It took two years to build this massive scale model.
If you can't afford the real thing, getting a scale model or a slot car is much cheaper. It seems this also rings true when it comes to car factories, as somebody recently paid $225,000 for a miniature but incredibly accurate replica of Fiat's Lingotto factory.
Lingotto is a special place, but it could never be used in today's health and safety obsessed world. In short, it has a race track on the roof, and you can still visit it today. Though you'll be disappointed to see the inside has been turned into a mall and a hotel. The track is still there, however. It's worth seeing if you're ever in Turin, and the Turin Motor Museum is just down the road.
But before we get back to the replica at hand, you're probably wondering why a factory has a track on the roof. Well, Lingotto was built on the outskirts of Turin, so it wasn't a lack of space. It was probably just the Italians being different and hella stylish. Not to mention, they could test in secret and no one could see the cars.
Slot Mods Raceways from Detroit, Michigan has built this recreation of the Lingotto factory and track. It took two years to complete, cost $225,000, and was built to be part of someone's personal collection.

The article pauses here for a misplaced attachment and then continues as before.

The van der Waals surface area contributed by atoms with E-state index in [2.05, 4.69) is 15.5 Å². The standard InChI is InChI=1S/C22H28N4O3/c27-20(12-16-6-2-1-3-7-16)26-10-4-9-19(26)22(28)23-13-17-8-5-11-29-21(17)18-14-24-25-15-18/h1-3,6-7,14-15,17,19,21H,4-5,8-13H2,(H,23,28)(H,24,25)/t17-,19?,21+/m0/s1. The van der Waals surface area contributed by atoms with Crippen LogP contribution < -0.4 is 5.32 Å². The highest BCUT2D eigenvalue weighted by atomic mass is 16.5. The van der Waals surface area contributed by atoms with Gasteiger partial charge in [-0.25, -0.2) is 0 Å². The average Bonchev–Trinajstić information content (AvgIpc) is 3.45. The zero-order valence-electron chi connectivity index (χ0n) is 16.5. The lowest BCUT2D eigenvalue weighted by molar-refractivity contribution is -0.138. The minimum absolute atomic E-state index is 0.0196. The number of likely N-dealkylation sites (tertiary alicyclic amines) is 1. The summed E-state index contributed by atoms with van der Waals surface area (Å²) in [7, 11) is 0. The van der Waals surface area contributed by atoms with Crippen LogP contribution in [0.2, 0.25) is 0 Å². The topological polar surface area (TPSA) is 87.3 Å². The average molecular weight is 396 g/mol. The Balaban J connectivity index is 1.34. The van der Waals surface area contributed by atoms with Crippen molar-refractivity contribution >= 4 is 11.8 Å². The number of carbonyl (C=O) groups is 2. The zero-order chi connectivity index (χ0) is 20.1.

While it's not exactly cheap, it costs a lot less than the real building, which is currently the central point of an all-new cultural hub referred to as Lingotto.
The scale model is incredibly intricate. You can look through specific windows and see the factory floor, design studio, and Giovanni Agnelli's office. Naturally, you can also race the classic Fiat 500's on top and recreate a less-than-desirable test run. The tiny Fiats were created using a 3D printer. They also appear to be painted in period-correct Fiat colors.
As for the original factory, construction was completed in the early 1920s, and it was the biggest car factory in the world. So why did Fiat finish it with the ultimate accessory on top, a personal racetrack?
Rumor has it that Fiat's boss wanted an early warning if a car's handling was poor. Nothing says unsatisfactory handling like a Fiat flying past your fifth-floor office window. Giovanni Agnelli would know about any potential flaws seconds after the test driver found out.
Fiat's assembly process ran from the bottom to the top. Each new floor consisted of a new assembly line, with a quick few laps around the track being the final step in the process.